Upright, a new Australian television drama, co-written by and starring the multitalented Tim Minchin (composer of Matilda the Musical and Groundhog Day), is a special show. Premiering on August 6 in the United States on Sundance Now, Upright follows Lucky, a 40-something-year-old, washed-up former rock star as he travels across the Australian desert to return home after his self-imposed exile. Accompanied by his old, upright piano (hence the show’s title), Lucky’s plans become quickly complicated as he, quite literally, crashes into the sharp and sardonic runaway teenager, Meg, played by Casting Guild of Australia’s 2018 Rising Star Award recipient Milly Alcock. Together they embark on an Outback odyssey as adoptive father and daughter.

Lucky (Tim Minchin) and Meg (Milly Alcock) in Upright. Photograph: Matt Nettheim

Minchin’s primary training is in the theatre; in addition to his work as a musical composer, he has performed the title roles in Perth Theatre Company’s 2006 Amadeus and 2004 Hamlet. He also starred in the Sydney Theatre Company’s 2013 Rosencrantz and Guildenstern are Dead. Following up Olivier-award winning musicals Matilda the Musical and Groundhog Day, Minchin is currently in the process of writing another musical. It’s easy to see Minchin’s stage background influencing Upright, particularly with its gigantic characters, emphasis on human emotion, and tight dialogue.

Upright is a fun, high-quality series that successfully hits a myriad of marks. The plot is gripping as these two outcasts race against the clock toward Perth; Lucky is pursuing his family, Meg escaping hers. On the way, the pair face troubles not limited to poisonous snakes, feral camels, theft, and an illegal fight club.

In describing Upright, Tim Minchin says:

It’s important to me that people know Upright is a rollicking adventure and it’s really entertaining and funny. 

“We hope the viewer has a great time but we also hope [the show] invokes questions about how much we can control our lives and how life is arbitrary and the universe is chaotic. How do we find peace and realize that we can’t control everything? It’s all old wisdom and no one is saying anything new, but I think Upright is a new way to talk about it.

“I hope our show tells a story about what it is to be human in a way that is funny and sad. I think the way you want to engage life should be balanced. In the same, we try to balance this TV show.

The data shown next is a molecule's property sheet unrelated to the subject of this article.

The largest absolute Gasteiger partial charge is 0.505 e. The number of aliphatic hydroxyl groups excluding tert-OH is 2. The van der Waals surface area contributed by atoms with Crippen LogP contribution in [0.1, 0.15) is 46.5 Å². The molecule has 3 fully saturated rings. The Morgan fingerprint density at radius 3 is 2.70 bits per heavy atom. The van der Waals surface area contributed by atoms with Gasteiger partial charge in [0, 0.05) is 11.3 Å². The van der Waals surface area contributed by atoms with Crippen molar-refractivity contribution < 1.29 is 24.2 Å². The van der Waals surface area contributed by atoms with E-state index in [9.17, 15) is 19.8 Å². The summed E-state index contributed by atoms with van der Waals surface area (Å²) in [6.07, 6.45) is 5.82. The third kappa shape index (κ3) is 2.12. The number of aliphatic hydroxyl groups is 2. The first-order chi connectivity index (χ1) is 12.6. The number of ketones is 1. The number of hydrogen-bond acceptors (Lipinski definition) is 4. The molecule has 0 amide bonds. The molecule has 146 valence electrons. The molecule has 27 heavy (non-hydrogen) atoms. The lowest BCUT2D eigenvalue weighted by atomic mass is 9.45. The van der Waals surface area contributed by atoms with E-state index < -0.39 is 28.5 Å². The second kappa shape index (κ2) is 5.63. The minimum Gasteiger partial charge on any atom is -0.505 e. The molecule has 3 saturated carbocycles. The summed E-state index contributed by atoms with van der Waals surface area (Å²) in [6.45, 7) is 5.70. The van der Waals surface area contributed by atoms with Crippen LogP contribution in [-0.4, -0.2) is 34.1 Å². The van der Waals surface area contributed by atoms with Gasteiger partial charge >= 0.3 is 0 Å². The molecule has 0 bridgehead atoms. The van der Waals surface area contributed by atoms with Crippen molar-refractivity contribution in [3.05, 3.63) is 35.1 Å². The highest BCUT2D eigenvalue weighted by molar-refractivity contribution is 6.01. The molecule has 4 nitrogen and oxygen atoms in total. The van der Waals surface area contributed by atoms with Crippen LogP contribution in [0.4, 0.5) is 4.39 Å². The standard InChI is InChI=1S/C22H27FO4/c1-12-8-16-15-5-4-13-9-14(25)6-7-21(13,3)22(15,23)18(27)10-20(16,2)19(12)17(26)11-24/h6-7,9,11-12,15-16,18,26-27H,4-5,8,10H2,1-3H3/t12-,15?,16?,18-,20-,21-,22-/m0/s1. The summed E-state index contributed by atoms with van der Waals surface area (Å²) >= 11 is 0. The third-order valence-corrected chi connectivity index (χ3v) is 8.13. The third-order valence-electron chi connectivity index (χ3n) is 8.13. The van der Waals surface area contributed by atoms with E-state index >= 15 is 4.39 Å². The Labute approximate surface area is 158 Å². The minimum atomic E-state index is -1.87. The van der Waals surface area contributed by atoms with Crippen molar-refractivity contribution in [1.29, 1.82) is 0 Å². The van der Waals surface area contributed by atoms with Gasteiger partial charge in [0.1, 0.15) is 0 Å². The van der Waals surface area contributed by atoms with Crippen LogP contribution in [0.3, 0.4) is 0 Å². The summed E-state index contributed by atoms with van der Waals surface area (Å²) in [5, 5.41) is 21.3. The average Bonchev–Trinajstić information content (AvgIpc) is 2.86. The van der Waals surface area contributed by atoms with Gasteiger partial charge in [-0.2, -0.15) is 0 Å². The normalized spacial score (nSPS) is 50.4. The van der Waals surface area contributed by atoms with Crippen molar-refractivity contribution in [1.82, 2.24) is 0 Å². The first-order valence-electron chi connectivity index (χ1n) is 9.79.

Lucky (Tim Minchin) and Meg (Milly Alcock) in Upright. Photograph: Matt Nettheim

Upright’s strength lies in its existential themes. They do not exist as an afterthought, but rather they are elevated by the medium of television comedy-drama. From the prelude to its satisfying coda, Upright answers core philosophical questions on the nature of human goodness and what it means to live in a chaotic and random world. Upright has been advertised as a feel-good road-trip, and it is. But it’s also a wonderful surprise to see the show’s true colors and depth shortly almost immediately after the journey begins.

Philosophy-cum-comedy is Tim Minchin’s forte. When regarding his musical, Groundhog Day, Minchin says, 

The stuff I pull toward making is basically existential. There are so many connections between this [Upright] and Groundhog Day. The journey of the protagonist of Groundhog Day is going from thinking he’s sophisticated and trying to control his world with his cynical, too-good-for-this attitude, through to trying to control his world by being benevolent.” 

Similarly, Minchin describes the creation of Upright with the same depth.

“I thought this is a fantastic premise but I didn’t really want to write a sitcom. I was in the process of moving from LA back to Australia. [My family and I were] trying to work out what home was, where we belong, what it was to leave yet another city and another group of friends, and another community that we created. We left Perth and then left Melbourne and then left London and then left Hollywood, and every time it broke our hearts. There was a sense of, “Was that my youth gone? Am I going to settle?” I wanted to put all those feelings in the show. I don’t see the point in writing and not taking everything you have into it. That’s how you make [art] authentic.